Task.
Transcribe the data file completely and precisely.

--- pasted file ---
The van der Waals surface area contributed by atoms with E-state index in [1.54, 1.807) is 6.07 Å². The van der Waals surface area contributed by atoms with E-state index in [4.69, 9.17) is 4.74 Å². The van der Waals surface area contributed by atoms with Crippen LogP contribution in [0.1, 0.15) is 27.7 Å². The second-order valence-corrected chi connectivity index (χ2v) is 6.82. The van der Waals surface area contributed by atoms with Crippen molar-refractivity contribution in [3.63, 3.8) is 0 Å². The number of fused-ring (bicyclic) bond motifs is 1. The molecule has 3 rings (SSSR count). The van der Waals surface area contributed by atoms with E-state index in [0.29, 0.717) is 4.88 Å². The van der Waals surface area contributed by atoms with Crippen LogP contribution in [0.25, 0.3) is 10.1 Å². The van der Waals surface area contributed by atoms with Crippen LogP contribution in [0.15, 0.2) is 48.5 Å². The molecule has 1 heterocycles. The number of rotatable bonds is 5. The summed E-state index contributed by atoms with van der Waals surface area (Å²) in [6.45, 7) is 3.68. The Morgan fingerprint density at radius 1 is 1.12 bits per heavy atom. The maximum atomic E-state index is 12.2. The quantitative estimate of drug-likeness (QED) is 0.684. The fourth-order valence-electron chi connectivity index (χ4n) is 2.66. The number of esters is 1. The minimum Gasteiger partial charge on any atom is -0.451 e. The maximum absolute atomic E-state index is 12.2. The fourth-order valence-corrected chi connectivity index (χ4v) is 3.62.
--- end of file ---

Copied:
The van der Waals surface area contributed by atoms with E-state index in [1.54, 1.807) is 6.07 Å². The van der Waals surface area contributed by atoms with E-state index in [4.69, 9.17) is 4.74 Å². The van der Waals surface area contributed by atoms with Crippen LogP contribution in [0.1, 0.15) is 27.7 Å². The second-order valence-corrected chi connectivity index (χ2v) is 6.82. The van der Waals surface area contributed by atoms with Crippen molar-refractivity contribution in [3.63, 3.8) is 0 Å². The number of fused-ring (bicyclic) bond motifs is 1. The molecule has 3 rings (SSSR count). The van der Waals surface area contributed by atoms with E-state index in [0.29, 0.717) is 4.88 Å². The van der Waals surface area contributed by atoms with Crippen LogP contribution in [0.25, 0.3) is 10.1 Å². The van der Waals surface area contributed by atoms with Crippen LogP contribution in [0.15, 0.2) is 48.5 Å². The molecule has 1 heterocycles. The number of rotatable bonds is 5. The summed E-state index contributed by atoms with van der Waals surface area (Å²) in [6.45, 7) is 3.68. The Morgan fingerprint density at radius 1 is 1.12 bits per heavy atom. The maximum atomic E-state index is 12.2. The quantitative estimate of drug-likeness (QED) is 0.684. The fourth-order valence-electron chi connectivity index (χ4n) is 2.66. The number of esters is 1. The minimum Gasteiger partial charge on any atom is -0.451 e. The maximum absolute atomic E-state index is 12.2. The fourth-order valence-corrected chi connectivity index (χ4v) is 3.62.